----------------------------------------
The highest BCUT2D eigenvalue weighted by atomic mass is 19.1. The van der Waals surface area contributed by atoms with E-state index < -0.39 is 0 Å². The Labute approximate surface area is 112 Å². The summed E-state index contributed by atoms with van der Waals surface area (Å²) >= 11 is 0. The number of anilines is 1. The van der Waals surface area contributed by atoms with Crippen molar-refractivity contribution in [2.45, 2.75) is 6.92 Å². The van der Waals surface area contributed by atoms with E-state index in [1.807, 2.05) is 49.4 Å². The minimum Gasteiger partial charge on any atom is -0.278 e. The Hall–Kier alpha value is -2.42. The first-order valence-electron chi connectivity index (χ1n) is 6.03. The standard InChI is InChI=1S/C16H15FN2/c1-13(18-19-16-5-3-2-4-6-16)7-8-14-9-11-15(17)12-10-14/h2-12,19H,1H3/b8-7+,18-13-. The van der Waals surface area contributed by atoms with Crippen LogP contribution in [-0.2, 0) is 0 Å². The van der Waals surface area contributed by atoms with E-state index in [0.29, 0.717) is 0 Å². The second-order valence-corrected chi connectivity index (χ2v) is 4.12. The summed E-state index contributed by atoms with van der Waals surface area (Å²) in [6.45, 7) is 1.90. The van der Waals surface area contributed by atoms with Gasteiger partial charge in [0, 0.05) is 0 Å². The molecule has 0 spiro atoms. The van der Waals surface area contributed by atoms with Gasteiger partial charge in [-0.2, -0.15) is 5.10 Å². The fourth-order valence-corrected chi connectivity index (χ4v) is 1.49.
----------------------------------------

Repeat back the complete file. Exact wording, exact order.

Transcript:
The highest BCUT2D eigenvalue weighted by atomic mass is 19.1. The van der Waals surface area contributed by atoms with E-state index < -0.39 is 0 Å². The Labute approximate surface area is 112 Å². The summed E-state index contributed by atoms with van der Waals surface area (Å²) >= 11 is 0. The number of anilines is 1. The van der Waals surface area contributed by atoms with Crippen molar-refractivity contribution in [2.45, 2.75) is 6.92 Å². The van der Waals surface area contributed by atoms with E-state index in [1.807, 2.05) is 49.4 Å². The minimum Gasteiger partial charge on any atom is -0.278 e. The Hall–Kier alpha value is -2.42. The first-order valence-electron chi connectivity index (χ1n) is 6.03. The standard InChI is InChI=1S/C16H15FN2/c1-13(18-19-16-5-3-2-4-6-16)7-8-14-9-11-15(17)12-10-14/h2-12,19H,1H3/b8-7+,18-13-. The van der Waals surface area contributed by atoms with Crippen LogP contribution in [-0.2, 0) is 0 Å². The van der Waals surface area contributed by atoms with E-state index in [0.29, 0.717) is 0 Å². The second-order valence-corrected chi connectivity index (χ2v) is 4.12. The summed E-state index contributed by atoms with van der Waals surface area (Å²) in [6.45, 7) is 1.90. The van der Waals surface area contributed by atoms with Gasteiger partial charge in [0, 0.05) is 0 Å². The molecule has 0 spiro atoms. The van der Waals surface area contributed by atoms with Gasteiger partial charge in [-0.2, -0.15) is 5.10 Å². The fourth-order valence-corrected chi connectivity index (χ4v) is 1.49.